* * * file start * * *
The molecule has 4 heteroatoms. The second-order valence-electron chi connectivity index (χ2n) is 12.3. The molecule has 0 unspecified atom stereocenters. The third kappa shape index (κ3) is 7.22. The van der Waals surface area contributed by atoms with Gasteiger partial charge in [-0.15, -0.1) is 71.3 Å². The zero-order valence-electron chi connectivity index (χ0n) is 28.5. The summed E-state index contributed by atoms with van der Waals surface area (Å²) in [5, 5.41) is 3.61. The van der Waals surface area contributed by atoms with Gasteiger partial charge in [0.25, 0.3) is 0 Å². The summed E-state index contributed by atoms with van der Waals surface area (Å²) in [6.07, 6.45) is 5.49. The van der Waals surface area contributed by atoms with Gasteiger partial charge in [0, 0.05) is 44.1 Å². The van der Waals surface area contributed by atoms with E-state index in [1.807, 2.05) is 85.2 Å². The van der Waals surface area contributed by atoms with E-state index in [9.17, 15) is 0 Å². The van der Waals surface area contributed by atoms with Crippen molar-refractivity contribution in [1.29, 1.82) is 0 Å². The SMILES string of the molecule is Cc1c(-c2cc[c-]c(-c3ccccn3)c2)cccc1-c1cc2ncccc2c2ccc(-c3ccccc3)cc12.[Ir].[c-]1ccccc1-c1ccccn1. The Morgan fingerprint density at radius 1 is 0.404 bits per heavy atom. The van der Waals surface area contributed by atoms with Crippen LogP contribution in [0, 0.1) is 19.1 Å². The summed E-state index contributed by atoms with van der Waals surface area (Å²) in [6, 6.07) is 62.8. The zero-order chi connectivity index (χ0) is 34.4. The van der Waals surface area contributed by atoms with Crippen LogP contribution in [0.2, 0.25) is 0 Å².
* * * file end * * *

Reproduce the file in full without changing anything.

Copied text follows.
The molecule has 4 heteroatoms. The second-order valence-electron chi connectivity index (χ2n) is 12.3. The molecule has 0 unspecified atom stereocenters. The third kappa shape index (κ3) is 7.22. The van der Waals surface area contributed by atoms with Gasteiger partial charge in [-0.15, -0.1) is 71.3 Å². The zero-order valence-electron chi connectivity index (χ0n) is 28.5. The summed E-state index contributed by atoms with van der Waals surface area (Å²) in [5, 5.41) is 3.61. The van der Waals surface area contributed by atoms with Gasteiger partial charge in [0.25, 0.3) is 0 Å². The summed E-state index contributed by atoms with van der Waals surface area (Å²) in [6.07, 6.45) is 5.49. The van der Waals surface area contributed by atoms with Gasteiger partial charge in [0, 0.05) is 44.1 Å². The van der Waals surface area contributed by atoms with E-state index in [1.807, 2.05) is 85.2 Å². The van der Waals surface area contributed by atoms with E-state index in [9.17, 15) is 0 Å². The van der Waals surface area contributed by atoms with Crippen molar-refractivity contribution in [1.29, 1.82) is 0 Å². The SMILES string of the molecule is Cc1c(-c2cc[c-]c(-c3ccccn3)c2)cccc1-c1cc2ncccc2c2ccc(-c3ccccc3)cc12.[Ir].[c-]1ccccc1-c1ccccn1. The Morgan fingerprint density at radius 1 is 0.404 bits per heavy atom. The van der Waals surface area contributed by atoms with Crippen LogP contribution in [0, 0.1) is 19.1 Å². The summed E-state index contributed by atoms with van der Waals surface area (Å²) in [6, 6.07) is 62.8. The zero-order chi connectivity index (χ0) is 34.4. The van der Waals surface area contributed by atoms with Crippen LogP contribution in [0.2, 0.25) is 0 Å².